Fraud

Ross Law Files Lawsuit Against Ontario Auto Ranch for Unlawful Vehicle Sale

Ross Law PDX recently filed a lawsuit in Malheur County Circuit Court against Ontario Auto Ranch for an unlawful “Yo-Yo” sale of a vehicle. This is one of the more egregious “Yo-Yo” sales that we have seen in years.

Yo-Yo scams go by a few different terms (spot delivery, bushing scams), but essentially the scam goes like this: The dealership informs the consumer that their financing has been approved and the deal is done. The consumer then drives the vehicle off the lot and is under the impression it is theirs.

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Days, weeks, or months later, the dealership calls the consumer and tells the consumer that the financing did not go through. The dealership will then claim they can obtain financing for the vehicle, but they will either need more money for a down payment, or they have to change the financing terms, or both. This puts the consumer in a difficult spot, because the consumer is under the impression the vehicle was theirs. Consumers don’t want to have to explain to friends and family that they had to return the vehicle because they couldn’t get it financed. Dealers know this, and capitalize on the consumer’s fears to get the consumer to agree to new less favorable financing terms. This allows the dealership to squeeze more money out of the consumer.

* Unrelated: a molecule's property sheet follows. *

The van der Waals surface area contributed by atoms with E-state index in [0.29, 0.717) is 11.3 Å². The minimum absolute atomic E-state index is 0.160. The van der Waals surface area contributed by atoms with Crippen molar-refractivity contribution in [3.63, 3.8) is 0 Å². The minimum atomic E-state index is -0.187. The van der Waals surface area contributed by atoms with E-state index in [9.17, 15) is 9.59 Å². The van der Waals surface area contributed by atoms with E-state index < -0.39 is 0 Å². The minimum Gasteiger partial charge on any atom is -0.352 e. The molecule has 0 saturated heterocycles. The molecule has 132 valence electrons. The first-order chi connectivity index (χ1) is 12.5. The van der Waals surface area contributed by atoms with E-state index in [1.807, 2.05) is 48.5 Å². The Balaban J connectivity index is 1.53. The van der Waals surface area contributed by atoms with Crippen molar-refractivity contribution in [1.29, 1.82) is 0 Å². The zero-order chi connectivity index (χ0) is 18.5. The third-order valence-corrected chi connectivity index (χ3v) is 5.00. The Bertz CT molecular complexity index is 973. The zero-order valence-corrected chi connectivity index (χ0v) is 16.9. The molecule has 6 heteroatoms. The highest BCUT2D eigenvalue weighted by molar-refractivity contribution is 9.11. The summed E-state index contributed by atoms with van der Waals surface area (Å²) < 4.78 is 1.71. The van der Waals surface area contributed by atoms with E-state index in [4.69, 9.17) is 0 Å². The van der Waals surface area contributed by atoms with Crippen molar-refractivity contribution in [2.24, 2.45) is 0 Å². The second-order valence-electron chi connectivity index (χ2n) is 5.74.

Yo-Yo sales are legal. However, the law requires the dealership to comply with certain deadlines and make certain disclosures in order to make a Yo-Yo sale legal. For example, the dealership has 14 days from the date the consumer takes possession of the vehicle to find the consumer financing or inform the consumer that financing under the original terms could not be obtained. During this 14-day period the dealership cannot sell the Trade-In vehicle. Additionally, if the dealership cannot obtain vehicle financing under the original terms, then the dealership must offer to immediately return any vehicle traded in and any cash down payment. If the dealership fails to do this, they have broken the law.

Usually there are other legal violations that flow out of these unlawful sales. Truth In Lending Act violations are common, unlawful “payment packing” is also common, and there will often be unlawful attempts to conceal negative equity or inflate cash down payments in an effort to obtain financing from the lender. This is what we allege Ontario Auto Ranch has done.